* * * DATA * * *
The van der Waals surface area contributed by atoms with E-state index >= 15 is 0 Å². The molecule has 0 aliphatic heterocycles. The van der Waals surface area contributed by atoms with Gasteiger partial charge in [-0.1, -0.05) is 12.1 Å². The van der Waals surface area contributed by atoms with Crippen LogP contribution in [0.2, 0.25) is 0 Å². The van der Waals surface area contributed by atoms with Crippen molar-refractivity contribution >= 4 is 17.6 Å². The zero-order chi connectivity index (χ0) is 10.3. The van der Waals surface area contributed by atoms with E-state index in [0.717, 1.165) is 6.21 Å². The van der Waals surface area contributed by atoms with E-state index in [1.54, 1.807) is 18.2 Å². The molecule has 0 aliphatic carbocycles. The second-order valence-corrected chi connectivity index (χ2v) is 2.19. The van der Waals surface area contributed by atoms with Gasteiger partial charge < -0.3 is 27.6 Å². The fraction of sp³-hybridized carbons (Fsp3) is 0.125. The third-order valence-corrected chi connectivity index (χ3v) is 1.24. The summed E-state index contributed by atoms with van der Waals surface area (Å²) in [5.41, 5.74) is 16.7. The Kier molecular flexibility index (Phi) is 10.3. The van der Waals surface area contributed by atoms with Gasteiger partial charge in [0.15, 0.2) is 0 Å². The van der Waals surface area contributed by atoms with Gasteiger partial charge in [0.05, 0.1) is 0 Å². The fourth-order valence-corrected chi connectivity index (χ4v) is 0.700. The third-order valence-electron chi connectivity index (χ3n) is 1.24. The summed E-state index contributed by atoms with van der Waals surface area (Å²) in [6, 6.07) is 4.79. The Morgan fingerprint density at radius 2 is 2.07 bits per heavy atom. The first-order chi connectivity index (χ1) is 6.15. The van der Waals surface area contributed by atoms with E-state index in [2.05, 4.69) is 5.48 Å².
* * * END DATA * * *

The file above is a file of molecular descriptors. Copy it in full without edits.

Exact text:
The van der Waals surface area contributed by atoms with E-state index >= 15 is 0 Å². The molecule has 0 aliphatic heterocycles. The van der Waals surface area contributed by atoms with Gasteiger partial charge in [-0.1, -0.05) is 12.1 Å². The van der Waals surface area contributed by atoms with Crippen LogP contribution in [0.2, 0.25) is 0 Å². The van der Waals surface area contributed by atoms with Crippen molar-refractivity contribution >= 4 is 17.6 Å². The zero-order chi connectivity index (χ0) is 10.3. The van der Waals surface area contributed by atoms with E-state index in [0.717, 1.165) is 6.21 Å². The van der Waals surface area contributed by atoms with E-state index in [1.54, 1.807) is 18.2 Å². The molecule has 0 aliphatic carbocycles. The second-order valence-corrected chi connectivity index (χ2v) is 2.19. The van der Waals surface area contributed by atoms with Gasteiger partial charge < -0.3 is 27.6 Å². The fraction of sp³-hybridized carbons (Fsp3) is 0.125. The third-order valence-corrected chi connectivity index (χ3v) is 1.24. The summed E-state index contributed by atoms with van der Waals surface area (Å²) in [5.41, 5.74) is 16.7. The Kier molecular flexibility index (Phi) is 10.3. The van der Waals surface area contributed by atoms with Gasteiger partial charge in [0.15, 0.2) is 0 Å². The van der Waals surface area contributed by atoms with Gasteiger partial charge in [0.05, 0.1) is 0 Å². The fourth-order valence-corrected chi connectivity index (χ4v) is 0.700. The third-order valence-electron chi connectivity index (χ3n) is 1.24. The summed E-state index contributed by atoms with van der Waals surface area (Å²) in [6, 6.07) is 4.79. The Morgan fingerprint density at radius 2 is 2.07 bits per heavy atom. The first-order chi connectivity index (χ1) is 6.15. The van der Waals surface area contributed by atoms with E-state index in [2.05, 4.69) is 5.48 Å².